Mikonos is world-famous.
It is no coincidence that this, the most cosmopolitan
of all Greek Islands, attracts so many visitors
from all over the globe, including large numbers
of artists and intellevtuals.
Here, the steep mountains to be encountered in
most of the Cyclades give way to low, rocky hills
which combine with superb beaches to make up the
landscape of the island.
The capital, Hora,
with its colourful harbour in which little fishingboats
nestle happily side by side with luxury yachts,
presents quite a different picture from the majority
of Aegean island tonws. While it is usual for
island villages to be built on naturally amphitheatrical
sites, Mikonos is spread out over a flat area
and conveys an impression of solid aesthetic cohesion.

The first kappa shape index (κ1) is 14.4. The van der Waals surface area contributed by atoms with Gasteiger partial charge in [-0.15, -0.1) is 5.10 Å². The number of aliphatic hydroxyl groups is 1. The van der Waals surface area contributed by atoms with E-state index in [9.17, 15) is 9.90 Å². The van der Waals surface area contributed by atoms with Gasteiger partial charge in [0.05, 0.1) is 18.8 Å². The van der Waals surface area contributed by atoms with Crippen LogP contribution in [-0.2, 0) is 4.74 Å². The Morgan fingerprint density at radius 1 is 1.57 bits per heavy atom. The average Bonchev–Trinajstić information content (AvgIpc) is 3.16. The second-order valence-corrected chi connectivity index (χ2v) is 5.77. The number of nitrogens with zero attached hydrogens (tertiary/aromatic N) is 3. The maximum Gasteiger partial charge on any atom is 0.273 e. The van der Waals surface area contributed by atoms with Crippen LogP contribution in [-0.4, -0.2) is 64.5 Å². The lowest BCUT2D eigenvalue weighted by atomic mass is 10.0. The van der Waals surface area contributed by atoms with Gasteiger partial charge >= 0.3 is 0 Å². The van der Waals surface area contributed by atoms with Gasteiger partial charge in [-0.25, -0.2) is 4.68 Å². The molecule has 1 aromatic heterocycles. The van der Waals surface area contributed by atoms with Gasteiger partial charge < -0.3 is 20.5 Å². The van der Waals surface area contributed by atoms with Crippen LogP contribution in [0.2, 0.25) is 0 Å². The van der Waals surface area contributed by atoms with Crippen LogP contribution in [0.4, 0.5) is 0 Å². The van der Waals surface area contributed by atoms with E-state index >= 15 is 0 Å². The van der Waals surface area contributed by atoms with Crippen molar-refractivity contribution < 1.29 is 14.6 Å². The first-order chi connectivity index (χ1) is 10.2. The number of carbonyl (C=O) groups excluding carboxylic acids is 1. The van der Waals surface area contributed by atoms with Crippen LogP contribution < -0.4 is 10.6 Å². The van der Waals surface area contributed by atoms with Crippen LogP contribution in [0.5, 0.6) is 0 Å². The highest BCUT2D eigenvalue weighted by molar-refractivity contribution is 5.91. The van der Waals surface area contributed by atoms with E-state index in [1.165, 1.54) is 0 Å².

Along the whitewashed
streets stand brilliant white box-shaped houses
with stepped walls for sitting on, wooden doors
and windows and brightly-coloured balconies. These
are interspersed with small but impressive churces,
pretty little tavernas and shops selling souvenirs
and othe rgoods, and the overall sense is of being
inside a film set.
On the low Kastro
hill is the complex of churches know collectively
as Our Lady 'Paraportiani', a superb arrangement
of whitewashed masses created over the centuries
and now recognised as a national cultural monument.
Of particular historical
and aesthetic interest are the medieval houses
in this district of the town, which stand like
a wall above the sea protecting the west side
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